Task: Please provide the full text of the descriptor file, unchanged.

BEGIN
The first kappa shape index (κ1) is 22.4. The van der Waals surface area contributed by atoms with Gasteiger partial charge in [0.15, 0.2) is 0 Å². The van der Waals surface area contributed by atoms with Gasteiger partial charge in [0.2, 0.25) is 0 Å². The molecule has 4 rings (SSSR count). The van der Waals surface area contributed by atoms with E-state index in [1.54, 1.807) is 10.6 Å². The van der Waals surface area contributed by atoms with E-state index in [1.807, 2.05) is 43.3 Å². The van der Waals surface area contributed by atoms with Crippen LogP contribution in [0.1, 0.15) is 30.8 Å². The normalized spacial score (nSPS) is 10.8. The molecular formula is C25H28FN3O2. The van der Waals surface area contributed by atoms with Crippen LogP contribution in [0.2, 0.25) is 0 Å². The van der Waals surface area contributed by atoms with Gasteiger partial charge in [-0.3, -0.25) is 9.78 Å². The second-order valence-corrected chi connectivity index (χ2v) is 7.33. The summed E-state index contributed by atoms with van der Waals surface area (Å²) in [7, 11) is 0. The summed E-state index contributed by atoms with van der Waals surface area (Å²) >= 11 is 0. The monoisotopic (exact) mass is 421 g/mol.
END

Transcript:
The first kappa shape index (κ1) is 22.4. The van der Waals surface area contributed by atoms with Gasteiger partial charge in [0.15, 0.2) is 0 Å². The van der Waals surface area contributed by atoms with Gasteiger partial charge in [0.2, 0.25) is 0 Å². The molecule has 4 rings (SSSR count). The van der Waals surface area contributed by atoms with E-state index in [1.54, 1.807) is 10.6 Å². The van der Waals surface area contributed by atoms with E-state index in [1.807, 2.05) is 43.3 Å². The van der Waals surface area contributed by atoms with Crippen LogP contribution in [0.1, 0.15) is 30.8 Å². The normalized spacial score (nSPS) is 10.8. The molecular formula is C25H28FN3O2. The van der Waals surface area contributed by atoms with Crippen LogP contribution in [0.2, 0.25) is 0 Å². The van der Waals surface area contributed by atoms with Gasteiger partial charge in [-0.3, -0.25) is 9.78 Å². The second-order valence-corrected chi connectivity index (χ2v) is 7.33. The summed E-state index contributed by atoms with van der Waals surface area (Å²) in [7, 11) is 0. The summed E-state index contributed by atoms with van der Waals surface area (Å²) >= 11 is 0. The monoisotopic (exact) mass is 421 g/mol.